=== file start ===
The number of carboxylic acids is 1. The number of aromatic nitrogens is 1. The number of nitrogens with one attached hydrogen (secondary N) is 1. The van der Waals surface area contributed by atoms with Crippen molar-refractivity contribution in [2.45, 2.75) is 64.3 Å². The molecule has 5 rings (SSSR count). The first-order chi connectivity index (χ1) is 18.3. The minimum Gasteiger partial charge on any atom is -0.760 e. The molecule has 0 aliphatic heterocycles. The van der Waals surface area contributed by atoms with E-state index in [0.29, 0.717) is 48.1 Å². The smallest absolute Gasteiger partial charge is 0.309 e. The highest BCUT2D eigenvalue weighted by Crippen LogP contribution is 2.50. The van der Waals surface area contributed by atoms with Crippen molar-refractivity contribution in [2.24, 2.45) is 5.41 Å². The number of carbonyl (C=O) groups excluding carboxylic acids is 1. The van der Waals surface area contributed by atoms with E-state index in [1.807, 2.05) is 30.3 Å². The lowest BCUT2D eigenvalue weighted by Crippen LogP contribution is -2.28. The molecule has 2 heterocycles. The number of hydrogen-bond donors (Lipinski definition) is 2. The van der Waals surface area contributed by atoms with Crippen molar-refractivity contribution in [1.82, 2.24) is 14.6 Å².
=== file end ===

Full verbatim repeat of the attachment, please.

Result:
The number of carboxylic acids is 1. The number of aromatic nitrogens is 1. The number of nitrogens with one attached hydrogen (secondary N) is 1. The van der Waals surface area contributed by atoms with Crippen molar-refractivity contribution in [2.45, 2.75) is 64.3 Å². The molecule has 5 rings (SSSR count). The first-order chi connectivity index (χ1) is 18.3. The minimum Gasteiger partial charge on any atom is -0.760 e. The molecule has 0 aliphatic heterocycles. The van der Waals surface area contributed by atoms with E-state index in [0.29, 0.717) is 48.1 Å². The smallest absolute Gasteiger partial charge is 0.309 e. The highest BCUT2D eigenvalue weighted by Crippen LogP contribution is 2.50. The van der Waals surface area contributed by atoms with Crippen molar-refractivity contribution in [2.24, 2.45) is 5.41 Å². The number of carbonyl (C=O) groups excluding carboxylic acids is 1. The van der Waals surface area contributed by atoms with E-state index in [1.807, 2.05) is 30.3 Å². The lowest BCUT2D eigenvalue weighted by Crippen LogP contribution is -2.28. The molecule has 2 heterocycles. The number of hydrogen-bond donors (Lipinski definition) is 2. The van der Waals surface area contributed by atoms with Crippen molar-refractivity contribution in [1.82, 2.24) is 14.6 Å².